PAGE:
Movies and music are closely entwined, as the name of this site demonstrates, and as we've shown several times recently (each word there links to a different recent music/movie feature). But rarer — and frequently more fun — than pre-existing songs or known musicians showing up on screen, are films where the music and the musicians are purely fictional. We looked at the phenomenon last year in a precursor version of this list, but every once in a while we encounter a movie that gives us the ideal opportunity to go back and flesh out an earlier feature. And this week, a film arrives in which the fictional musicians are so good they remind us of what’s so great about movies and music in the first place.
This weekend, you'll finally be able to check out Lenny Abrahamson's “Frank," a film which we’ve been trying to explain to you for months now (not least with an ecstatic A review from Sundance), but here goes one last try. Infused with the offbeat DNA of cult British comedian-musician Frank Sidebottom, who haunted the fringes of various cultural, musical and televisual scenes in Northern England for much of the '80s and '90s, “Frank” is a comic road musical about a less-than-talented musician (Domnhall Gleeson) who falls in with an underground band headed up (geddit?) by the very odd Frank (Michael Fassbender, though you won’t really get to see much of his face), who plays —and lives— wearing an elliptical fiberglass head, like a living cartoon character. If that all sounds strange, well… it is. But it doesn’t stop “Frank” from having a heart as big as his fiberglass head. It’s a totally unique, enthralling film, with a spine of genuinely excellent experimental indie music specially composed for the film and performed by the actors (sample the track "I Love You All" right here). The band — unpronounceably called Soronprfbs, because it’s that kind of film — are so good you’ll wish you could go see the band, but you’ll have to content yourselves with seeing “Frank” instead.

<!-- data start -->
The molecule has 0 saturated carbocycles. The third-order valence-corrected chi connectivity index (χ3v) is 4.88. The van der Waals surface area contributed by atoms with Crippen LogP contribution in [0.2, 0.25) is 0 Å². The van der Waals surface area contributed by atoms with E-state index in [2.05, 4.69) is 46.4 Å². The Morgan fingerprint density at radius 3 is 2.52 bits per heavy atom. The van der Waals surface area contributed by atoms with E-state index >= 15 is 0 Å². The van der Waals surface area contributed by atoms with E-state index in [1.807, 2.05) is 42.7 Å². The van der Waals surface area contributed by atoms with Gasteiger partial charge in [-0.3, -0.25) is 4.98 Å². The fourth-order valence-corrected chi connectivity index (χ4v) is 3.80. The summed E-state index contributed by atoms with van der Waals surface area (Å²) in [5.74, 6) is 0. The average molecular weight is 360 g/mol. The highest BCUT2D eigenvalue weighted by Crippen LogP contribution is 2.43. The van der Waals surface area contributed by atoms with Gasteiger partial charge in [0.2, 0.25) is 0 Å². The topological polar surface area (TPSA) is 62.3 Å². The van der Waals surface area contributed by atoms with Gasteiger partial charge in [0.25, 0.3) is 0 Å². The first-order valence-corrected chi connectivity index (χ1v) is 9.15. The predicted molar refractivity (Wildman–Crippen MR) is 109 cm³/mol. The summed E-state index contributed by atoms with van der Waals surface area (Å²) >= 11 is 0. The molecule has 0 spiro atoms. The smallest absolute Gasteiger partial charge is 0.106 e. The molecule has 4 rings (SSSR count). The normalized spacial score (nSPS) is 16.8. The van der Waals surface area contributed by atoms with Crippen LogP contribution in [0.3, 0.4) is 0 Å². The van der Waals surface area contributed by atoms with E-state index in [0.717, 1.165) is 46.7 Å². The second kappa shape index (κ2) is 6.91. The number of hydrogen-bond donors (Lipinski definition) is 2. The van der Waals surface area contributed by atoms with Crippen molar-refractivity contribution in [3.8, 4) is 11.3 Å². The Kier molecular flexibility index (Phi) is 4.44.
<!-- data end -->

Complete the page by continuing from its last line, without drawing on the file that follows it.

So, in the spirit of the film, and with thanks to everyone who chimed in with their suggestions the last time around, here is a bigger, better list of 20 of the most essential fictional movie bands around.
"Harry Potter and the Goblet of Fire" (2005)
Who were they? Myron Wagtail (Jarvis Cocker) on vocals, Kirley Duke (Jonny Greenwood) on lead guitar, Heathcote Barbary (Jason Buckle), rhythm guitar, Donaghan Tremlett (Steve Mackey) on bass, Gideon Crumb (Steven Claydon) as keyboardist and bagpiper, and Orsino Thruston (Phil Selway) on the drums.
Best Track: “Do The Hippogriff”